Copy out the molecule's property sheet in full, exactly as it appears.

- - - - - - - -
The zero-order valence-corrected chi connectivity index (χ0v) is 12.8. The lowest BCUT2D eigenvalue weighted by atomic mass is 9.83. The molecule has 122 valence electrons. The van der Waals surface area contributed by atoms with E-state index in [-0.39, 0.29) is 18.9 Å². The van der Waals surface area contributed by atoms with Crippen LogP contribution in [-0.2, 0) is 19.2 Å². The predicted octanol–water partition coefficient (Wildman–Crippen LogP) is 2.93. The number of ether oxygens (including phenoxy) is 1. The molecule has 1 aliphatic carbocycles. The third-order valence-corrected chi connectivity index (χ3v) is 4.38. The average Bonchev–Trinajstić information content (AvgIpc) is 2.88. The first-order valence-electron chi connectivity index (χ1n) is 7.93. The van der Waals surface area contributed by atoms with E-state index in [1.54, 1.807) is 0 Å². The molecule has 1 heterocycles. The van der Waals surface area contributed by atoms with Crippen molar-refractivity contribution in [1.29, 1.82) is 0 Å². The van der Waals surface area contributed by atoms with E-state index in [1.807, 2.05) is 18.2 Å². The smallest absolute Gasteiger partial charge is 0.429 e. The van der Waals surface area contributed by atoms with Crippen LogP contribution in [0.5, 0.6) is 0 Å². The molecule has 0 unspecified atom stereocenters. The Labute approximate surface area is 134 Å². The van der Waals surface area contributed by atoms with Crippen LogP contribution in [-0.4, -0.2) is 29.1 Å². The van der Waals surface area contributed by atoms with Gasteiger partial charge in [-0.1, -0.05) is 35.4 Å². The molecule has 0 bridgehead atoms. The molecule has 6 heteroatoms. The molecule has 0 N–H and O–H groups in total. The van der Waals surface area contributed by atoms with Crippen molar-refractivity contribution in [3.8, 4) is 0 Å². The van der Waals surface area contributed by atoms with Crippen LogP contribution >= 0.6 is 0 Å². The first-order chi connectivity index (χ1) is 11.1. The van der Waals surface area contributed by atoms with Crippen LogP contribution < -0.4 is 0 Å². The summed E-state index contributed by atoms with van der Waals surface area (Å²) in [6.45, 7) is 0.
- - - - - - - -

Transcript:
The zero-order valence-corrected chi connectivity index (χ0v) is 12.8. The lowest BCUT2D eigenvalue weighted by atomic mass is 9.83. The molecule has 122 valence electrons. The van der Waals surface area contributed by atoms with E-state index in [-0.39, 0.29) is 18.9 Å². The van der Waals surface area contributed by atoms with Crippen LogP contribution in [-0.2, 0) is 19.2 Å². The predicted octanol–water partition coefficient (Wildman–Crippen LogP) is 2.93. The number of ether oxygens (including phenoxy) is 1. The molecule has 1 aliphatic carbocycles. The third-order valence-corrected chi connectivity index (χ3v) is 4.38. The average Bonchev–Trinajstić information content (AvgIpc) is 2.88. The first-order valence-electron chi connectivity index (χ1n) is 7.93. The van der Waals surface area contributed by atoms with E-state index in [1.54, 1.807) is 0 Å². The molecule has 1 heterocycles. The van der Waals surface area contributed by atoms with Crippen molar-refractivity contribution in [1.29, 1.82) is 0 Å². The van der Waals surface area contributed by atoms with E-state index in [1.807, 2.05) is 18.2 Å². The smallest absolute Gasteiger partial charge is 0.429 e. The van der Waals surface area contributed by atoms with Crippen LogP contribution in [0.5, 0.6) is 0 Å². The molecule has 0 unspecified atom stereocenters. The Labute approximate surface area is 134 Å². The van der Waals surface area contributed by atoms with Crippen LogP contribution in [-0.4, -0.2) is 29.1 Å². The van der Waals surface area contributed by atoms with Gasteiger partial charge in [-0.1, -0.05) is 35.4 Å². The molecule has 0 bridgehead atoms. The molecule has 6 heteroatoms. The molecule has 0 N–H and O–H groups in total. The van der Waals surface area contributed by atoms with Crippen molar-refractivity contribution in [3.8, 4) is 0 Å². The van der Waals surface area contributed by atoms with Crippen LogP contribution >= 0.6 is 0 Å². The first-order chi connectivity index (χ1) is 11.1. The van der Waals surface area contributed by atoms with Crippen LogP contribution < -0.4 is 0 Å². The summed E-state index contributed by atoms with van der Waals surface area (Å²) in [6.45, 7) is 0.